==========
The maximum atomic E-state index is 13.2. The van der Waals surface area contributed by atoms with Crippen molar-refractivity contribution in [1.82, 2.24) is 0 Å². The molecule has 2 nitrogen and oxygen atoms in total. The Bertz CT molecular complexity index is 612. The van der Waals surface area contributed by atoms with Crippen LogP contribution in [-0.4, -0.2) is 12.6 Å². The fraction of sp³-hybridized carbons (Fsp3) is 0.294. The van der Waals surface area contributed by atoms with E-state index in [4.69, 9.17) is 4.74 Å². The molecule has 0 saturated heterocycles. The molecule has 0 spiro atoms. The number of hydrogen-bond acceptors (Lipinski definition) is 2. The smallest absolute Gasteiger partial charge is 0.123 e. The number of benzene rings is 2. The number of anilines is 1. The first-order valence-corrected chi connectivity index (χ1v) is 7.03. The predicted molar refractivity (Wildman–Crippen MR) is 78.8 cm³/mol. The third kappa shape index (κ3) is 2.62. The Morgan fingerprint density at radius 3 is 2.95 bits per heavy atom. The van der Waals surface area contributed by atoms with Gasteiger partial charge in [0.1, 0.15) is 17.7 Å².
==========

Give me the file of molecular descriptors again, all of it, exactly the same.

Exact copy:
The maximum atomic E-state index is 13.2. The van der Waals surface area contributed by atoms with Crippen molar-refractivity contribution in [1.82, 2.24) is 0 Å². The molecule has 2 nitrogen and oxygen atoms in total. The Bertz CT molecular complexity index is 612. The van der Waals surface area contributed by atoms with Crippen LogP contribution in [-0.4, -0.2) is 12.6 Å². The fraction of sp³-hybridized carbons (Fsp3) is 0.294. The van der Waals surface area contributed by atoms with E-state index in [4.69, 9.17) is 4.74 Å². The molecule has 0 saturated heterocycles. The molecule has 0 spiro atoms. The number of hydrogen-bond acceptors (Lipinski definition) is 2. The smallest absolute Gasteiger partial charge is 0.123 e. The number of benzene rings is 2. The number of anilines is 1. The first-order valence-corrected chi connectivity index (χ1v) is 7.03. The predicted molar refractivity (Wildman–Crippen MR) is 78.8 cm³/mol. The third kappa shape index (κ3) is 2.62. The Morgan fingerprint density at radius 3 is 2.95 bits per heavy atom. The van der Waals surface area contributed by atoms with Gasteiger partial charge in [0.1, 0.15) is 17.7 Å².